When you take a look at SLF’s back catalogue of songs it’s staggering as they have so many great songs, each a gem and the band show no signs of slowing down. By their own admissions they put the ‘Fast’ in Belfast! It’s great to see three generations of fans attending this show, introducing their children and grandchildren to one of the most important and respected bands to ride from the 1977 Punk movement. 

I make my way to the pit, flashing my pass to the lovely security staff. As I weave my way through the growing crowd, I scan around to see just who has come to see SLF tonight. I love to people watch. I see some very familiar faces waiting in anticipation for ‘Fingers’ to come on stage. The lights fade,and the drum beat of ‘Go For It’ pounds over the P.A. This is the countdown…SLF will be walking on in a matter of seconds. 

The lights come on and out of the darkness I can see the outlines of three men picking up their guitars whilst one positions himself behind the drum kit. 

Before I know it, ‘Law and Order’ has kicked in and the gig is propelled into top gear. The other photographers and myself scurry about like ants getting into position to get the shots needed to illustrate the night’s events. I just wanted to stop and watch and get lost in the music, however the next three songs (no flash) I’d need to fire off shots like there’s no tomorrow. I think 3,477 is probably some sort of record…even for me! 90% will be junked and only around 50 will make the cut! My years of practicing changing lens in the dark has paid off as I’m down to 18 seconds to take off my go-to lens to my even bigger go-to lens (I’m not telling the size). The well-rehearsed military operation allows for flexible ranges without the expense of a secondary camera body.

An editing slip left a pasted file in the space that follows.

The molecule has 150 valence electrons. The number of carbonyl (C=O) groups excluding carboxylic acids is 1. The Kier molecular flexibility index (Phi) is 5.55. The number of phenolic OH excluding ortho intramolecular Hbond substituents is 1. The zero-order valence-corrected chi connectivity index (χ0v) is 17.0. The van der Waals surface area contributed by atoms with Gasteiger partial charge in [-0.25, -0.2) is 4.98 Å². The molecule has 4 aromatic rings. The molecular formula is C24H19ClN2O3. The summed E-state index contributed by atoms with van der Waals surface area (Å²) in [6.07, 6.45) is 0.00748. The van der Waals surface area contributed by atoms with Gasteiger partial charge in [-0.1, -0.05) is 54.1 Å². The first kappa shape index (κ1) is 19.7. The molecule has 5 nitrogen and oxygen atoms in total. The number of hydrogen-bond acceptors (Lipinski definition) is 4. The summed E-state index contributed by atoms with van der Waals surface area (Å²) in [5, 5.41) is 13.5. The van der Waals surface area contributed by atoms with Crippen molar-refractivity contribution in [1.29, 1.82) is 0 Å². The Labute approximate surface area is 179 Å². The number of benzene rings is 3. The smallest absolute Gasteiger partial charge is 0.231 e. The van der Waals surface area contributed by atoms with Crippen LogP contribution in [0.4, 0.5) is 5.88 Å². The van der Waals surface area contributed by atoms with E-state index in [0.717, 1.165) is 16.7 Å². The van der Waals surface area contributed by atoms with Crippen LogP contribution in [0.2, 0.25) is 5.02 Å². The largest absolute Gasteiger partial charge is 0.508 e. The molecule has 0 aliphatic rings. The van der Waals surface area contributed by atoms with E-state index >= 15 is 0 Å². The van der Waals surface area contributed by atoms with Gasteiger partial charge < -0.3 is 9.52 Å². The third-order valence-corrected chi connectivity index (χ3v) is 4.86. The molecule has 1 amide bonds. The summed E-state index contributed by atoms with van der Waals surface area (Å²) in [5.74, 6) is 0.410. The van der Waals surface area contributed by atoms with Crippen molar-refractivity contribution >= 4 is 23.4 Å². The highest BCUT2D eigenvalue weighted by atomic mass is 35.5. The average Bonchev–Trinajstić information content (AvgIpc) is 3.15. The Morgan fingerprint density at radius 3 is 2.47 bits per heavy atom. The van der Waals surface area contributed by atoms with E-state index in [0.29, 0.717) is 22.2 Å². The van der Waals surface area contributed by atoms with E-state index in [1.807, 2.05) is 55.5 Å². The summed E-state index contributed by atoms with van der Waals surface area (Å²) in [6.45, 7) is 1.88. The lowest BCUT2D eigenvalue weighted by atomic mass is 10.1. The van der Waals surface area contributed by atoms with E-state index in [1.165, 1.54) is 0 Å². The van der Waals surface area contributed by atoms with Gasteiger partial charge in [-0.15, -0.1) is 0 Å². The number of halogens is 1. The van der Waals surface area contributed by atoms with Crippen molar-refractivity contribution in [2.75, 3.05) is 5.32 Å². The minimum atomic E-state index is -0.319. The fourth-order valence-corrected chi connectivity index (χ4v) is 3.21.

As I retired to the back of the hall to sit on the riser and enjoy the rest of the gig, I was satisfied that I manged to get some ‘okish’ shots, good enough to show you all a snapshot of the action! Despite being a fan and reviewing the gig as it unravelled that night, STIFF LITTLE FINGERS played exceptionally well. In fact, they performed the best I’ve seen them. Jake spoke about Trump and other recent issues circulating in the media. This is natural as SLF are musical documentarians. They write and play songs about issues of the time, which are issues that are still poignant today as they were in 1977, or 1980, or any other point between then and now. I dare say the political issues won’t go away and will still be relevant next year and the year after that and so on. What I’m also sure about is SLF’s ability to hold an appeal for existing fans and pick up new ones along the way.

 

PS. I don’t practice changing lens in the dark…That would be sad! ;)

https://www.facebook.com/StiffLittleFingers/